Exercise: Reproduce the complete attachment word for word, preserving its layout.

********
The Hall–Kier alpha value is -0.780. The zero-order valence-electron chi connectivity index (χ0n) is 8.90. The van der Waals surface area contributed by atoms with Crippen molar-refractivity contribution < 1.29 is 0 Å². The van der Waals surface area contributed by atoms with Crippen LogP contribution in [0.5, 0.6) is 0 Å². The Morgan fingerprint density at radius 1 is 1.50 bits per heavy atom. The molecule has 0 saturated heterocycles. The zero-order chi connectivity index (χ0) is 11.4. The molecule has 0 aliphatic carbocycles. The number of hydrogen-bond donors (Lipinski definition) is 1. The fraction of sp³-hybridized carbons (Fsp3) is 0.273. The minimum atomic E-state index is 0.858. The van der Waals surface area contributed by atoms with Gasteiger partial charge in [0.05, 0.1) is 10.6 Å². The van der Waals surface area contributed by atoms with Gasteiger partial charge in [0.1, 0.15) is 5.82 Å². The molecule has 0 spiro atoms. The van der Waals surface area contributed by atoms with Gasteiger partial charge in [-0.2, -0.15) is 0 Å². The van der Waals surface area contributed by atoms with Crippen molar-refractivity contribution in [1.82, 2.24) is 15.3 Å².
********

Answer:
The Hall–Kier alpha value is -0.780. The zero-order valence-electron chi connectivity index (χ0n) is 8.90. The van der Waals surface area contributed by atoms with Crippen molar-refractivity contribution < 1.29 is 0 Å². The van der Waals surface area contributed by atoms with Crippen LogP contribution in [0.5, 0.6) is 0 Å². The Morgan fingerprint density at radius 1 is 1.50 bits per heavy atom. The molecule has 0 saturated heterocycles. The zero-order chi connectivity index (χ0) is 11.4. The molecule has 0 aliphatic carbocycles. The number of hydrogen-bond donors (Lipinski definition) is 1. The fraction of sp³-hybridized carbons (Fsp3) is 0.273. The minimum atomic E-state index is 0.858. The van der Waals surface area contributed by atoms with Gasteiger partial charge in [0.05, 0.1) is 10.6 Å². The van der Waals surface area contributed by atoms with Gasteiger partial charge in [0.1, 0.15) is 5.82 Å². The molecule has 0 spiro atoms. The van der Waals surface area contributed by atoms with Gasteiger partial charge in [-0.2, -0.15) is 0 Å². The van der Waals surface area contributed by atoms with Crippen molar-refractivity contribution in [1.82, 2.24) is 15.3 Å².